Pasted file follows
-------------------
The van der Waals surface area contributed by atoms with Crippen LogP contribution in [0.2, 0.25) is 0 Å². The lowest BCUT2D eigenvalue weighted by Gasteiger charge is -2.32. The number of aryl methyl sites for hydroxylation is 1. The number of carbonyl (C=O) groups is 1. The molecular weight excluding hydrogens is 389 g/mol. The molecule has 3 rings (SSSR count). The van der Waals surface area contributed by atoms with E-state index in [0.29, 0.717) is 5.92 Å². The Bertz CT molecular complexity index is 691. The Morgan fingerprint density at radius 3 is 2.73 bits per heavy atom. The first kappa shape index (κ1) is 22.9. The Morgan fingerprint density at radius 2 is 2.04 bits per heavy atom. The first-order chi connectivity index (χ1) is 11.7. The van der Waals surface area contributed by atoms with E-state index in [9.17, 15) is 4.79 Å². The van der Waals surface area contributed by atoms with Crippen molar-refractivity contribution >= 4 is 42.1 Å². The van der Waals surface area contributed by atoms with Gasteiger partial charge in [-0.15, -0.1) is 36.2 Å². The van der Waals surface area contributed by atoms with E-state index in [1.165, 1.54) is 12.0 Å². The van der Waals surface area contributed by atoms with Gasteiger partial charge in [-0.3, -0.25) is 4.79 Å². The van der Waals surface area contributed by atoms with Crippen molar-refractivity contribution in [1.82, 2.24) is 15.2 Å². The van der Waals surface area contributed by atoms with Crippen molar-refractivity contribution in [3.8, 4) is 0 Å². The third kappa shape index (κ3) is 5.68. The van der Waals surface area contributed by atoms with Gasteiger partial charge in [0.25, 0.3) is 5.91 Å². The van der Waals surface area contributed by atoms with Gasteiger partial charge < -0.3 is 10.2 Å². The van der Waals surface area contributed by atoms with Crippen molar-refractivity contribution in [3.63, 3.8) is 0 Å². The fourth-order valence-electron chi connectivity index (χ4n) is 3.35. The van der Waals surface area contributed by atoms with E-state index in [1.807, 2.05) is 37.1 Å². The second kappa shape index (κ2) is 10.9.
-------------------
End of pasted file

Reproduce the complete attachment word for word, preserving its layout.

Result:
The van der Waals surface area contributed by atoms with Crippen LogP contribution in [0.2, 0.25) is 0 Å². The lowest BCUT2D eigenvalue weighted by Gasteiger charge is -2.32. The number of aryl methyl sites for hydroxylation is 1. The number of carbonyl (C=O) groups is 1. The molecular weight excluding hydrogens is 389 g/mol. The molecule has 3 rings (SSSR count). The van der Waals surface area contributed by atoms with E-state index in [0.29, 0.717) is 5.92 Å². The Bertz CT molecular complexity index is 691. The Morgan fingerprint density at radius 3 is 2.73 bits per heavy atom. The first kappa shape index (κ1) is 22.9. The Morgan fingerprint density at radius 2 is 2.04 bits per heavy atom. The first-order chi connectivity index (χ1) is 11.7. The van der Waals surface area contributed by atoms with E-state index in [9.17, 15) is 4.79 Å². The van der Waals surface area contributed by atoms with Crippen molar-refractivity contribution >= 4 is 42.1 Å². The van der Waals surface area contributed by atoms with Gasteiger partial charge in [-0.15, -0.1) is 36.2 Å². The van der Waals surface area contributed by atoms with E-state index in [1.165, 1.54) is 12.0 Å². The van der Waals surface area contributed by atoms with Gasteiger partial charge in [-0.3, -0.25) is 4.79 Å². The van der Waals surface area contributed by atoms with Crippen molar-refractivity contribution in [1.82, 2.24) is 15.2 Å². The van der Waals surface area contributed by atoms with Crippen molar-refractivity contribution in [3.8, 4) is 0 Å². The third kappa shape index (κ3) is 5.68. The van der Waals surface area contributed by atoms with Gasteiger partial charge in [0.25, 0.3) is 5.91 Å². The van der Waals surface area contributed by atoms with Gasteiger partial charge < -0.3 is 10.2 Å². The van der Waals surface area contributed by atoms with Crippen molar-refractivity contribution in [3.63, 3.8) is 0 Å². The fourth-order valence-electron chi connectivity index (χ4n) is 3.35. The van der Waals surface area contributed by atoms with E-state index in [1.807, 2.05) is 37.1 Å². The second kappa shape index (κ2) is 10.9.